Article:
Living With At-Risk Faith | Michelle Napier

My friend, Michelle, is writing a beautiful “yes” legacy with her life. Watching her family’s story unfold has been inspiring. I asked Michelle to tell a bit of their journey and I am thrilled to share her words with you. I pray your soul is encouraged as you read of God’s faithfulness to my friend.

What does living with “at-risk” faith look like to you? I’m honored to share our story of what that looks like for our family.

My name is Michelle and I am married to my high school sweetheart (cliche, I know). I feel very blessed to be able to say that we have been married for 15 years. We have six kids: 3 girls and 3 boys.

Our journey to walking with faith started five years ago. We were your typical American family: Craftsman style home, golden lab, and three little girls. We had toys to use on the weekends and lived life very comfortably. Then we read a book called “Crazy Love” by Francis Chan. This book changed our lives. Read More

When Risking Leaves You Robbed and Disturbed

On January 12, 2010, the nation of Haiti was hit with a powerful 7.0 earthquake that resulted in massive destruction and countless deaths. Upon hearing the news of the devastation and the many people who had lost limbs as a result of the fallen debris, my husband and I felt God asking us to go and serve the wounded using his skills as a Prosthetist and my skills as his team-mate. We kissed our 16-month-old son “goodbye” and left him with grandparents as we headed to Haiti for 11 days. “Mission of Hope,” an incredible ministry just outside of Port-au-Prince, had (just weeks before the earthquake) opened one of the only prosthetic labs in the country in an empty room of their hospital, originally designed as the morgue.  The experience was life changing and played a significant role in our decision to pursue the adoption of a child with limb difference. I recently came across a blog post I wrote shortly after our trip. We returned home from the airport and discovered that, while overseas, our apartment had been robbed and all of my heirloom jewelry, including my wedding rings, had been stolen.  I wrote this post, over six years ago, as a sort of altar to the Lord as I was processing our time in Haiti. It continues to serve as a powerful reminder of God’s heart and faithfulness every time I read it. I hope that it blesses you also. 

Disturbed– May 3rd, 2010

I have sat down at least four times to write about our recent trip to Haiti. Each time I make an attempt, I go blank on what to say. When I try to organize my thoughts I find myself distracted with moments of trial and victory in Haiti, followed by feelings of violation with the home break-in, and ending with the overwhelmed reality of us moving in three weeks. Read More

When Saying “Yes” Takes You To China…

I am so grateful for the opportunity to share our adoption story on Please read and share. God is good and life is hard. Reading stories of His faithfulness is good for our souls.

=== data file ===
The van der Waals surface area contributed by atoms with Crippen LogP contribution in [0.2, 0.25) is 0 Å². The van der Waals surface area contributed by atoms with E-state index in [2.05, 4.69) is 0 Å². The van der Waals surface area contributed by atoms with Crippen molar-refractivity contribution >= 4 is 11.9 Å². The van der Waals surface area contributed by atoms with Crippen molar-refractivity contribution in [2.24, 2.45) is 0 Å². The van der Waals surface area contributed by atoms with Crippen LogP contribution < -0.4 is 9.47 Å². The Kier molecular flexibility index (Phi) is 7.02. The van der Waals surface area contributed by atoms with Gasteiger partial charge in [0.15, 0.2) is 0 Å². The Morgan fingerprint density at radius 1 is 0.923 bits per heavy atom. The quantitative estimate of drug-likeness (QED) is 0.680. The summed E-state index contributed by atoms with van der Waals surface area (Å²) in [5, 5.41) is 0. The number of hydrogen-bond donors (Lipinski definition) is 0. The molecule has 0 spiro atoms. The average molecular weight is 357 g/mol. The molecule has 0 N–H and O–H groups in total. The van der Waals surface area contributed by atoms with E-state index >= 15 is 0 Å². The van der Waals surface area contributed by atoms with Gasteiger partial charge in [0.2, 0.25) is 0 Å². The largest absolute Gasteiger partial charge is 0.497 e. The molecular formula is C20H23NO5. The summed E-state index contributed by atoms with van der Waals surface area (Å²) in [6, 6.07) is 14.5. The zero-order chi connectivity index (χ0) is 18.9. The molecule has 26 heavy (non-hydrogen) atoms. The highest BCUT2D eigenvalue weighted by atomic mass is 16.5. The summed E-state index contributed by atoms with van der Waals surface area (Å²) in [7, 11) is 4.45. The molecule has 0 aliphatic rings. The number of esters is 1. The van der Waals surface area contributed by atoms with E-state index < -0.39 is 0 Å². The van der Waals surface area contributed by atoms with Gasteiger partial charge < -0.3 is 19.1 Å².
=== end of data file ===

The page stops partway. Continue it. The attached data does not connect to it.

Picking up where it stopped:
My adoption dream began around age seven after accidentally finding a picture in one of my mom’s Women’s Health books of a screaming lady with a baby coming out of her “lady parts.” I was traumatized and asked my mom what my options were. Sure I wanted to have kids someday but, dear Lord, not like that. She humored me and, after putting the book on a higher shelf, talked to me about adoption. A seed was planted in my little-girl-heart that day.

Fast forward about 20 years. I’m married to my high school sweet-heart with two young kiddos who entered this world just like that Women’s Health book said they would. My husband had finished school and was working as a Prosthetist, building legs and arms for amputees. We were settling into life nicely.

Continue reading at…

His “Yes” Legacy: Happy Father’s Day, Dad

Much like that piercing I got my freshman year of college, I probably should have asked my parents permission to write this post before going through with it. Oops.

Also, much like my post on the time I took on my school’s uniform policy, there are a few people who will read this post and want to make it about the “uniform policy” rather then the lessons learned from the risk I took to take it on. Please, please, please, I beg you. Let my words, dedicated to my father on Father’s Day, be about the lessons I’ve learned from my dad and not about your defense of a “policy.” Trust me, you don’t want to go there with me.

Deep breath. Here we go. Read More

My Snow Story: That Time God Made It Snow In Summer

I am always hesitant to share my snow story. It’s very personal and, other than my journal entry of the event, I have no physical evidence of the miracle. It’s outrageous and unbelievable, actually. But I swear to you, it’s true.

When I was 19, I spent a semester studying abroad in San Cristobal, Guatemala. I had just wrapped up my freshman year and I was hungry for an adventure. I wanted to travel but I didn’t want to just move to another college location out of country, I wanted to really immerse myself in the culture I was visiting. So, in true “Amber” form,  I created my own “study abroad” experience and got it approved by my school. Through the friend of a friend of a family member, I learned about a home in San Cristobal for severely abused and neglected girls. Read More